The question of the critical and popular reception of craftsmanship in the long eighteenth century is bound up with that of dissemination, which depended on accessibility, travel, publication, the migration of architects and craftsmen, as well as the dynastic changes that often informed artistic fashions and patterns of patronage. Craftsmen themselves were not without agency in creating a receptive audience for their skills.
The building of the town hall in Amsterdam during the 1640s and 50s, for example, did much to create the taste for richly carved interiors in Britain in the last decades of the seventeenth century, and the Quellinus family of sculptors who worked here produced a magnificent engraved volume to disseminate their own figurative and ornamental carving. Similarly, British architects of the mid-to-late seventeenth century were drawn to cities like Paris where they witnessed the kind of massive building projects that had been impossible at home due to the Civil War and interregnum. These in turn influenced the great works at St Paul’s, Windsor, Hampton Court, and a host of great country houses that define the last years of the century in Britain.
Outside of the architectural cognoscenti, materials and craftsmanship provided a talking point for those unaccustomed to architectural treatises. The late seventeenth-century traveller Celia Fiennes had almost nothing to say of architectural style, nor made the kind of references to correct taste that so preoccupied eighteenth-century writers. But her appreciation for woodwork was observant and subtle. At Chippenham Park in Cambridgeshire she noted that the hall was wainscoted in walnut, with rims of lemon-coloured Mulberry wood, and mouldings of ‘a sweete outlandish wood not much differing from Cedar but of a finer graine’. In the dining room there she described both the variety and the finish of the carving: ‘the finest carv’d wood in fruitages herbages gems beasts fowless, etc., very thinn and fine all in white wood without paint or varnish.’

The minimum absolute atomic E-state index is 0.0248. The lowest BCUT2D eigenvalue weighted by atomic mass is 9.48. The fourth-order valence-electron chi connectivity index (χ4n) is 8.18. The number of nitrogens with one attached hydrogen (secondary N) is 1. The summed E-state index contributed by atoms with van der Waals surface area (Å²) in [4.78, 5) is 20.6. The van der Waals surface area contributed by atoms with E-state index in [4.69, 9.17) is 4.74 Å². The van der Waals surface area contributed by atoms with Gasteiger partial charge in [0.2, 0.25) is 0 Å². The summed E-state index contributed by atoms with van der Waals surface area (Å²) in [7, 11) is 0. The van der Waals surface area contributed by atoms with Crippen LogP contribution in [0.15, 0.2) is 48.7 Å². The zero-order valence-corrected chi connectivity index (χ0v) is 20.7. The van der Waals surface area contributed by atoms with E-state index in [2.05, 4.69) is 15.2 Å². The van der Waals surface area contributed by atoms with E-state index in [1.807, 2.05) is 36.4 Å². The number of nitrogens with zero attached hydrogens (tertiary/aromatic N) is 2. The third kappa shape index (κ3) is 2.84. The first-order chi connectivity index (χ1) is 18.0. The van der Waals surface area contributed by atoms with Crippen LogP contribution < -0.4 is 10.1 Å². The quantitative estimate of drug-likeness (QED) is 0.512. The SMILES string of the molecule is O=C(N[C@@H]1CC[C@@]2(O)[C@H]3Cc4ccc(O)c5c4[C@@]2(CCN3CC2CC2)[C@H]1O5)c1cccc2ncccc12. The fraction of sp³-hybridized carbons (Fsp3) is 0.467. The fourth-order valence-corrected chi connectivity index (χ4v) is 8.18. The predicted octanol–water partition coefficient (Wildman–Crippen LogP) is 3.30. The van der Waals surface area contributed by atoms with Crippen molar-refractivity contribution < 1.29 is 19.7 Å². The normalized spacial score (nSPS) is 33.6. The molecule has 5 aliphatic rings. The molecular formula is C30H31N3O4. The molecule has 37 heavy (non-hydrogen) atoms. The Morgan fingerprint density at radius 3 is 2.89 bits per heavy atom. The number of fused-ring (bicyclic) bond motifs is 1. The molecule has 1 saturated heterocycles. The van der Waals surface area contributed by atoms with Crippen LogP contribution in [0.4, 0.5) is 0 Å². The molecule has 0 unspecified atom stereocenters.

Prior to the wider dissemination of architectural writing, descriptive vocabulary bends towards craftsmanship: the key word in Fiennes’s artistic lexicon is ‘curious’ – which does not mean strange or obscure, or even interesting, as it might today, but rather something thoughtfully and laboriously crafted. Later the question of taste came to monopolise eighteenth-century discourse on artistic production, making the discernment of the viewer central to interpretation and dissemination. By the middle of the century Horace Walpole was downright dismissive of the painted ceilings that had been fashionable in the previous generation. Of Chatsworth he commented ‘the heathen gods, goddesses, Christian virtues, and allegoric gentlefolks, are crowded into every room, as if Mrs Holman had been in heaven and invited every body she saw.’ For him the combined effect of painted ceilings, inlaid floors, and unpainted wainscot was merely sombre, which is perhaps to be expected from a leading exponent of the Rococo Gothick. For Walpole the question of craftsmanship was overshadowed by that of taste. What’s more he had none of Celia Fiennes’ broad appreciation of woodwork and his negative comment on the unpainted wainscoting at Chatsworth suggests a distance from raw materials in an age of stucco.